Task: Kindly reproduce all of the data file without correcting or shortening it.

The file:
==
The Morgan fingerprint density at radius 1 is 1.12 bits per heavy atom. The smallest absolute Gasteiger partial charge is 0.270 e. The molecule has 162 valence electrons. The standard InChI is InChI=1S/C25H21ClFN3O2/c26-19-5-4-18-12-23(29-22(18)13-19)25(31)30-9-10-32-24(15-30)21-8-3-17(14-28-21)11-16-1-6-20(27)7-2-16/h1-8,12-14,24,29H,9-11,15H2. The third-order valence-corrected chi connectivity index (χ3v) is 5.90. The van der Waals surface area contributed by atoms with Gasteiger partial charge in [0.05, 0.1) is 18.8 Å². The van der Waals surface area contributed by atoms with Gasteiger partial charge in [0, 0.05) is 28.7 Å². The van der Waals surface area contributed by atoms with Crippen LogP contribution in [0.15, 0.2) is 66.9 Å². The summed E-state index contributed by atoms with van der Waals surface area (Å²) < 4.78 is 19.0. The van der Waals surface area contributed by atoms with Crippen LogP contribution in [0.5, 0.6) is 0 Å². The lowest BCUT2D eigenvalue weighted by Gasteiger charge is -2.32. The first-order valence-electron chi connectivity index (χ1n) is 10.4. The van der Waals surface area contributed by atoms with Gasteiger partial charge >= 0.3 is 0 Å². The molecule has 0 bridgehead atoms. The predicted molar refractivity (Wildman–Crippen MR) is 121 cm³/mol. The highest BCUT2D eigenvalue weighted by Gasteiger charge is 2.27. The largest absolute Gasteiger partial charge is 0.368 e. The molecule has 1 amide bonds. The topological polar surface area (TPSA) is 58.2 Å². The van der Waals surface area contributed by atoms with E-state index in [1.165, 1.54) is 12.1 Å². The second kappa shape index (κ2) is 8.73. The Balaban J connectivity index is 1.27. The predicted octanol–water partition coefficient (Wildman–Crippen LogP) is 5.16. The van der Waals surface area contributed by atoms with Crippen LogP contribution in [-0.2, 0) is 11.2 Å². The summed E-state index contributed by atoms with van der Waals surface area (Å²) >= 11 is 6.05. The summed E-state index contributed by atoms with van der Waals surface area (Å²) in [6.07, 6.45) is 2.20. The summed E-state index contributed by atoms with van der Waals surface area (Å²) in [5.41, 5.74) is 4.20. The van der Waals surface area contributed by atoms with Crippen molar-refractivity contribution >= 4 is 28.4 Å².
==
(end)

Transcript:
The Morgan fingerprint density at radius 1 is 1.12 bits per heavy atom. The smallest absolute Gasteiger partial charge is 0.270 e. The molecule has 162 valence electrons. The standard InChI is InChI=1S/C25H21ClFN3O2/c26-19-5-4-18-12-23(29-22(18)13-19)25(31)30-9-10-32-24(15-30)21-8-3-17(14-28-21)11-16-1-6-20(27)7-2-16/h1-8,12-14,24,29H,9-11,15H2. The third-order valence-corrected chi connectivity index (χ3v) is 5.90. The van der Waals surface area contributed by atoms with Gasteiger partial charge in [0.05, 0.1) is 18.8 Å². The van der Waals surface area contributed by atoms with Gasteiger partial charge in [0, 0.05) is 28.7 Å². The van der Waals surface area contributed by atoms with Crippen LogP contribution in [0.15, 0.2) is 66.9 Å². The summed E-state index contributed by atoms with van der Waals surface area (Å²) < 4.78 is 19.0. The van der Waals surface area contributed by atoms with Crippen LogP contribution in [0.5, 0.6) is 0 Å². The lowest BCUT2D eigenvalue weighted by Gasteiger charge is -2.32. The first-order valence-electron chi connectivity index (χ1n) is 10.4. The van der Waals surface area contributed by atoms with Gasteiger partial charge >= 0.3 is 0 Å². The molecule has 0 bridgehead atoms. The predicted molar refractivity (Wildman–Crippen MR) is 121 cm³/mol. The highest BCUT2D eigenvalue weighted by Gasteiger charge is 2.27. The largest absolute Gasteiger partial charge is 0.368 e. The molecule has 1 amide bonds. The topological polar surface area (TPSA) is 58.2 Å². The van der Waals surface area contributed by atoms with E-state index in [1.165, 1.54) is 12.1 Å². The second kappa shape index (κ2) is 8.73. The Balaban J connectivity index is 1.27. The predicted octanol–water partition coefficient (Wildman–Crippen LogP) is 5.16. The van der Waals surface area contributed by atoms with Crippen LogP contribution in [-0.2, 0) is 11.2 Å². The summed E-state index contributed by atoms with van der Waals surface area (Å²) >= 11 is 6.05. The summed E-state index contributed by atoms with van der Waals surface area (Å²) in [6.07, 6.45) is 2.20. The summed E-state index contributed by atoms with van der Waals surface area (Å²) in [5.41, 5.74) is 4.20. The van der Waals surface area contributed by atoms with Crippen molar-refractivity contribution >= 4 is 28.4 Å².